The study says that it makes sense to only speak of a ‘pro-Russian’ position when a party sees Putin’s Russia in a positive light, representing core values that the far-right party itself supports. If parties see Russia as a country like all others, they are better described as ‘neutral.’ But the difference between ‘neutral’ and ‘open’ (to influence) described in the study adds more confusion than clarification. Finally, a party is ‘anti-Russian’ when it considers Russia in a negative light, representing core values it opposes – this has become the default position within the EU today.

If we look only at the relevant far-right parties within the EU, we find a small majority that is ‘neutral,’ a large minority that is pro-Russian, and virtually no far-right party that is anti-Russian. In fact, the only party that is anti-Russian, the Latvian National Alliance (NA), is a borderline case; it is a merger of two parties: All for Latvia! (VL) and For Fatherland and Freedom/LNNK (TB/LNNK), which are both strongly anti-Russian, but only the VL is far right; TB/LNNK is better classified as national conservative.

Five of the twelve (eleven if NA is excluded) European far-right parties are pro-Russian. These parties see Russia as a natural ally of their country in a world dominated by Israel and the United States. For example, Golden Dawn declares itself ‘a natural ally of Russia’ in its fight against ‘American expansionist policies’, while Jobbik leader Vona has stated that ‘Euro-Atlantism must be replaced by Eurasianism’, a term used by both Dugin and Putin. Various far-right politicians have heaped praise on Putin and Russia. Aymeric Chauprade, leader of the FN faction in the European Parliament and Marine Le Pen’s adviser on foreign policy, sees Russia as ‘the hope of the world against new totalitarianism’, while Marine Le Pen allegedly has said that Putin is a defender of ‘the Christian heritage of European civilisation’.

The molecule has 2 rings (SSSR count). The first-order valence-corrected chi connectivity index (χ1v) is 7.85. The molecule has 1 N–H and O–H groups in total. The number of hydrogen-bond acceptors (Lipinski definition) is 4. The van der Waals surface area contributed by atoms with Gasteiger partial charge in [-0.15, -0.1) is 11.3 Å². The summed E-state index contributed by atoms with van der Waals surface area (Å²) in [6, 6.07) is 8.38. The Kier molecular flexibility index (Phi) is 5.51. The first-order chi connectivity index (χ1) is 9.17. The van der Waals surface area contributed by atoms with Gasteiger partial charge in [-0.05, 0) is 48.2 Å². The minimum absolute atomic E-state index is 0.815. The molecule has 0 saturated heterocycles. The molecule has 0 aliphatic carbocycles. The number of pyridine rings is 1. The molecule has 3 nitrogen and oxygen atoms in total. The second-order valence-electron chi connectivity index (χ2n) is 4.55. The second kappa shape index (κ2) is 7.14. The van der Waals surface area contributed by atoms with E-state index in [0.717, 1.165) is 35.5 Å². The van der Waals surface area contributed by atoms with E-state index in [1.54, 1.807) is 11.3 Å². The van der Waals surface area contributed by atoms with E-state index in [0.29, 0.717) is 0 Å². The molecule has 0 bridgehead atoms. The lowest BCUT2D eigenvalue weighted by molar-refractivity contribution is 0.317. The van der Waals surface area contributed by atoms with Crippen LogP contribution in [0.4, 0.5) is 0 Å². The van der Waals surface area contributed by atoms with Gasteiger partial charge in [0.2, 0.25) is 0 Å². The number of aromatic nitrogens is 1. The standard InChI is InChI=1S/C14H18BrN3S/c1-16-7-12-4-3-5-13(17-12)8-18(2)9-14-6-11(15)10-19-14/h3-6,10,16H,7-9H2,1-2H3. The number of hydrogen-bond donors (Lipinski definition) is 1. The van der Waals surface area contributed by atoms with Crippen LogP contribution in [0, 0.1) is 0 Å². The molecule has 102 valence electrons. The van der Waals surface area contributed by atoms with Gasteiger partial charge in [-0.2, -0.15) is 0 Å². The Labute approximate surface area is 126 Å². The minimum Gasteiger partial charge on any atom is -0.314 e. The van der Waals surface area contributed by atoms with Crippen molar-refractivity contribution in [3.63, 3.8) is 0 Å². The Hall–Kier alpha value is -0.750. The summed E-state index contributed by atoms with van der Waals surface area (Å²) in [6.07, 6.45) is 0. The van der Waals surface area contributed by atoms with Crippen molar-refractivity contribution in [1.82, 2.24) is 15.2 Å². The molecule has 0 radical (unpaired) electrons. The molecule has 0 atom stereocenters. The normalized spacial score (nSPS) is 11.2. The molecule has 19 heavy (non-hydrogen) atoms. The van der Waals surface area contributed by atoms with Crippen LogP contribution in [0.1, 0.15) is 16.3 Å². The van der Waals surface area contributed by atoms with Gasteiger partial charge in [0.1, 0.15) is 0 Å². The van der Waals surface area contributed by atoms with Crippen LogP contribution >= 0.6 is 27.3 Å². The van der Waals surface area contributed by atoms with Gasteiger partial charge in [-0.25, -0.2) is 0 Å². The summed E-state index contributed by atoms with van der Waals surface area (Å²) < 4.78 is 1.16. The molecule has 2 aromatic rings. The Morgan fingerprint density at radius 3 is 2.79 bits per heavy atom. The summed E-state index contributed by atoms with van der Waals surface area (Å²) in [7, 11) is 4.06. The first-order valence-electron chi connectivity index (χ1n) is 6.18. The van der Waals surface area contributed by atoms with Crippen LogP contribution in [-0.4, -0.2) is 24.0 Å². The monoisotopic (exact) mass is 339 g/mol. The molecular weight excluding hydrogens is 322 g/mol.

Despite these strong public statements, mostly made in Russia and in the past two years, the official party literature entails a much more moderate position on Russia. Jobbik’s 2010 election manifesto Radical Change only includes one reasonably neutral statement on Russia – ‘We will develop a partner relationship with Russia, which should bring our homeland positive economic and national-political benefits’ (p.20). Golden Dawn (XA) officially supports a Third Way, ‘opposed both to communist internationalism and universalism-liberalism,’ a position held by most extreme-right – but few radical-right (e.g. FN, FPÖ, VB) – parties during the Cold War. The LN has no mention of its position on Russia in its 2013 and 2014 programmes, while the 2014 FN programme Our Project just speaks of ‘restarting the Franco-Russian cooperation’ in the area of defence and of forming a ‘trilateral alliance Paris-Berlin-Moscow’.